Our last day in Florida, tied to the mooring ball in Fernandina Beach, was a rocky one. We were unable to leave via dinghy, as the waves would have crashed over us. One fellow in a sailboat made at least 6 attempts to secure to a mooring ball, to no avail. He reported winds at 39 knots. The Nina and Pinta departed, and the American Glory cruise ship came in. We passed her earlier at the railroad bridge in the St. John’s River in downtown Jacksonville.
Since we could not get off the boat, it became a day of cleaning, especially the fly bridge. Green pollen left a film on the windows, cover, and sliding glass doors. I cleaned inside the cabin as well, dusting all the floors and giving the parquet salon a shine of polish.
The next morning, in much less windy conditions, we left the mooring ball and headed north up the ICW. Our goodbyes said to Florida, we were anxious to see what Georgia had to offer, and we both decided we loved it! Our cruise that day of 31 miles took us into and out of 3 ocean inlets. The scenery along the way was spectacular, with salt marshes bordering the many rivers of the ICW, and forests deeper amid the barrier islands.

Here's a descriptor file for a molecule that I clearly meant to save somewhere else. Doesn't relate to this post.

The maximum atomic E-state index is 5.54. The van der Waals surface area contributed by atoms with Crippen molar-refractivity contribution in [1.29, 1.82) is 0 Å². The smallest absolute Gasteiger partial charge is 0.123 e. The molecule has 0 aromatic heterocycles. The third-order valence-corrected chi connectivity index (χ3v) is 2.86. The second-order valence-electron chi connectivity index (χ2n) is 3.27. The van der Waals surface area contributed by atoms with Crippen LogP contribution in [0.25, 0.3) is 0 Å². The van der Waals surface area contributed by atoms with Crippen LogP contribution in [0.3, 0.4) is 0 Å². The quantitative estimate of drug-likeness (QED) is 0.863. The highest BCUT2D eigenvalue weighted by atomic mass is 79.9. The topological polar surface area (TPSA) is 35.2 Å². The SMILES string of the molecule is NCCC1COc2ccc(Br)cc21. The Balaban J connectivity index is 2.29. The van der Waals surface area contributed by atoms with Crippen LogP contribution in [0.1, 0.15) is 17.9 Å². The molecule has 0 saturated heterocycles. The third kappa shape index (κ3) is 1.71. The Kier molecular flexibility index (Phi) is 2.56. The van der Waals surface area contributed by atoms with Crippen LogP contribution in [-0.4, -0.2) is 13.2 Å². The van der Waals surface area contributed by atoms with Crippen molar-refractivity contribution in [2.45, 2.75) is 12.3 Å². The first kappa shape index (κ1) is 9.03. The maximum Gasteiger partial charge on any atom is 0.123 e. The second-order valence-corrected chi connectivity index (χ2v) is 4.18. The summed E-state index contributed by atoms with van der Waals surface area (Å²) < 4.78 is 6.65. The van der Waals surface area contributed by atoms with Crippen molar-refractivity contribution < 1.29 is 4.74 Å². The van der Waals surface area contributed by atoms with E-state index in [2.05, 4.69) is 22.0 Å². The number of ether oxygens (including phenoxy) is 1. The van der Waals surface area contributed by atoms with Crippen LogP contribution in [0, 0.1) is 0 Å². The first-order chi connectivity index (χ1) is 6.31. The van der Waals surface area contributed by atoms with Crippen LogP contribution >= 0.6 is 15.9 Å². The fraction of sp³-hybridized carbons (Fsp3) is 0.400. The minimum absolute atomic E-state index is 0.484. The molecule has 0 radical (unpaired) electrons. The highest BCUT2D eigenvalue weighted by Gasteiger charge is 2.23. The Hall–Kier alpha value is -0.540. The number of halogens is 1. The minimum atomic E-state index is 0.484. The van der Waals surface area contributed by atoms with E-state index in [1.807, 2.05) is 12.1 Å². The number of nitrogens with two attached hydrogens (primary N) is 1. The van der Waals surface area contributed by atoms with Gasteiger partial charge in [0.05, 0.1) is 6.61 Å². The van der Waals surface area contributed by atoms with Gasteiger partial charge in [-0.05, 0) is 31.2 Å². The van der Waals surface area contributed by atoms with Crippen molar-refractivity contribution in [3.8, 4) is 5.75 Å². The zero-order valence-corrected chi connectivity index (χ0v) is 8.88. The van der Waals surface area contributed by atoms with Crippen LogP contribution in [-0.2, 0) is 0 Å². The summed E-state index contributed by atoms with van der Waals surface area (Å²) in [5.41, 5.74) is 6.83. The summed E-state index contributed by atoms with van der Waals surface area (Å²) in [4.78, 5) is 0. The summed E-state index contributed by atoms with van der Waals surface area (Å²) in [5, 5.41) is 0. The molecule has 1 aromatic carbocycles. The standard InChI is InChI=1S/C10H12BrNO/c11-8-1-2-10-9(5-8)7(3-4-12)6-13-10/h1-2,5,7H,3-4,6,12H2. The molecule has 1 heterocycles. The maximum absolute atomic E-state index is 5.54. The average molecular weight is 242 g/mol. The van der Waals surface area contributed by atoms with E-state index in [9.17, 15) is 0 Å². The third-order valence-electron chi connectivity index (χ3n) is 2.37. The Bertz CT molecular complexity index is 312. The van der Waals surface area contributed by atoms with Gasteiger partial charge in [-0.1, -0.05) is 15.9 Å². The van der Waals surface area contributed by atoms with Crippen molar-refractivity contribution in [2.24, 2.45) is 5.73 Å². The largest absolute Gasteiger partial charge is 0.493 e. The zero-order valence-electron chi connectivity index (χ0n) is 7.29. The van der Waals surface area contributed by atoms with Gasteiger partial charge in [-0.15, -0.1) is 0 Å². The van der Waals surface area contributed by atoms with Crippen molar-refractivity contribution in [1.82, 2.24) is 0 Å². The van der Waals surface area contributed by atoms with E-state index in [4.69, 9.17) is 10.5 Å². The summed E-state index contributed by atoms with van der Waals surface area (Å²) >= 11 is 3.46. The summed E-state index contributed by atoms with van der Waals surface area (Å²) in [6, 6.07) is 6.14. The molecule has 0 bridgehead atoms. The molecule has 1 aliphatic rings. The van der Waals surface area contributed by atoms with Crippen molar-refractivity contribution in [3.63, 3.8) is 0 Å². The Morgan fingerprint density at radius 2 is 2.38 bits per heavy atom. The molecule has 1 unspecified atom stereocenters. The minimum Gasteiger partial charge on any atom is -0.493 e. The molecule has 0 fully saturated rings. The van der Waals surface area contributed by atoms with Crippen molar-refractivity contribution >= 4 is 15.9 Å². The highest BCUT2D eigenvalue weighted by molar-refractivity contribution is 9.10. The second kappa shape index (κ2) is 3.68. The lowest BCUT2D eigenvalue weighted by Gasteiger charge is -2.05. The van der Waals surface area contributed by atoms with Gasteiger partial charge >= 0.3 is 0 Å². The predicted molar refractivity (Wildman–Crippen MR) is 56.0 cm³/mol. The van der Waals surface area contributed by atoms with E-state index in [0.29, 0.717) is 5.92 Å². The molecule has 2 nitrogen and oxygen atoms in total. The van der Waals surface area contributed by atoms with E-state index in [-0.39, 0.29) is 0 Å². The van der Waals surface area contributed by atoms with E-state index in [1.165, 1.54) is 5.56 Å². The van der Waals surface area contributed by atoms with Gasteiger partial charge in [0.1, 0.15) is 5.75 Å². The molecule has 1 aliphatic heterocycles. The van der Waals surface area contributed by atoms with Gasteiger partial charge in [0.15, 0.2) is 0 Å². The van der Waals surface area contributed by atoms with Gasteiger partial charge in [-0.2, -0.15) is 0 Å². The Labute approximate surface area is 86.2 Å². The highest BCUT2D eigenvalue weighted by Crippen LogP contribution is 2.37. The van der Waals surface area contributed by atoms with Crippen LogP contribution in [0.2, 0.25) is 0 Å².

We passed Cumberland Island, the southern most barrier island in Georgia, and I tried to spot the wild horses that roam here, but did not see any. At times the tidal currents were swift against us, slowing us from 10 knots to 6; at others it was reversed. I am trying to learn more about the tide and the current and the effect it will have as we travel north. The tides are getting bigger as we go north; now approaching 9 feet. When the tide is low there are spots in the channel where our depth sounder recorded 3.6 feet, and I’m surprised we didn’t see more boats run aground.
Jekyll Harbor Marina was our first stop in Georgia, and it did not disappoint. The staff was extremely gracious and accommodating, one drove us to a small local grocery store where we did some re-provisioning (expensive)! Later we toured most of Jekyll Island via loaner bicycles from the marina.